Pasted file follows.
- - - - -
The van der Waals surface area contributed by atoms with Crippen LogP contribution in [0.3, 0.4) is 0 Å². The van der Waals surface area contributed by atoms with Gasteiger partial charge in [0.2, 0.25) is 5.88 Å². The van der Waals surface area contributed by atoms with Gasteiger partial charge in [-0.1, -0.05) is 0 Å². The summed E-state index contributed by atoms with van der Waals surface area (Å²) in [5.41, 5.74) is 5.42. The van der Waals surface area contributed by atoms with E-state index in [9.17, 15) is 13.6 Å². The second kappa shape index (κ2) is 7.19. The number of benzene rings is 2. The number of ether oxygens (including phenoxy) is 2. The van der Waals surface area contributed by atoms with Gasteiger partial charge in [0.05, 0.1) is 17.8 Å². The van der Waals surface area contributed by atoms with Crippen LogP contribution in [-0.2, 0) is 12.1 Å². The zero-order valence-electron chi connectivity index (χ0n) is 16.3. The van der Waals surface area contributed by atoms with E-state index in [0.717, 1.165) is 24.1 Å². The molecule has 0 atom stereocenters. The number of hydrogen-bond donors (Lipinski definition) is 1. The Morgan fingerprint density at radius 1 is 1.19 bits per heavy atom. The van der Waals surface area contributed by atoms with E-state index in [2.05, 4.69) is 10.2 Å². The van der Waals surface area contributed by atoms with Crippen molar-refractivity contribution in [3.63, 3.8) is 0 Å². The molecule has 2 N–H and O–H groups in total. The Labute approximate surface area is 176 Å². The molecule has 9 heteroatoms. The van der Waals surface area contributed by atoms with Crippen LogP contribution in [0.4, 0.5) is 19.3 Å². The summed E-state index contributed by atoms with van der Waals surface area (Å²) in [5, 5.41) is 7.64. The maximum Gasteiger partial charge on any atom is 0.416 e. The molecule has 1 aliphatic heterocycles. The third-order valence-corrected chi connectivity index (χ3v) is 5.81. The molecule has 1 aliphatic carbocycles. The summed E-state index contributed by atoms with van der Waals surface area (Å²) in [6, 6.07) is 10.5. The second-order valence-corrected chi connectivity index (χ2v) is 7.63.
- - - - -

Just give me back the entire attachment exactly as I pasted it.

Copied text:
The van der Waals surface area contributed by atoms with Crippen LogP contribution in [0.3, 0.4) is 0 Å². The van der Waals surface area contributed by atoms with Gasteiger partial charge in [0.2, 0.25) is 5.88 Å². The van der Waals surface area contributed by atoms with Gasteiger partial charge in [-0.1, -0.05) is 0 Å². The summed E-state index contributed by atoms with van der Waals surface area (Å²) in [5.41, 5.74) is 5.42. The van der Waals surface area contributed by atoms with E-state index in [9.17, 15) is 13.6 Å². The second kappa shape index (κ2) is 7.19. The number of benzene rings is 2. The number of ether oxygens (including phenoxy) is 2. The van der Waals surface area contributed by atoms with Gasteiger partial charge in [0.05, 0.1) is 17.8 Å². The van der Waals surface area contributed by atoms with Crippen LogP contribution in [-0.2, 0) is 12.1 Å². The zero-order valence-electron chi connectivity index (χ0n) is 16.3. The van der Waals surface area contributed by atoms with E-state index in [0.717, 1.165) is 24.1 Å². The molecule has 0 atom stereocenters. The number of hydrogen-bond donors (Lipinski definition) is 1. The Morgan fingerprint density at radius 1 is 1.19 bits per heavy atom. The van der Waals surface area contributed by atoms with E-state index in [2.05, 4.69) is 10.2 Å². The van der Waals surface area contributed by atoms with Crippen molar-refractivity contribution in [3.63, 3.8) is 0 Å². The molecule has 2 N–H and O–H groups in total. The Labute approximate surface area is 176 Å². The molecule has 9 heteroatoms. The van der Waals surface area contributed by atoms with Crippen LogP contribution in [0.4, 0.5) is 19.3 Å². The summed E-state index contributed by atoms with van der Waals surface area (Å²) in [5, 5.41) is 7.64. The maximum Gasteiger partial charge on any atom is 0.416 e. The molecule has 1 aliphatic heterocycles. The third-order valence-corrected chi connectivity index (χ3v) is 5.81. The molecule has 1 aliphatic carbocycles. The summed E-state index contributed by atoms with van der Waals surface area (Å²) in [6, 6.07) is 10.5. The second-order valence-corrected chi connectivity index (χ2v) is 7.63.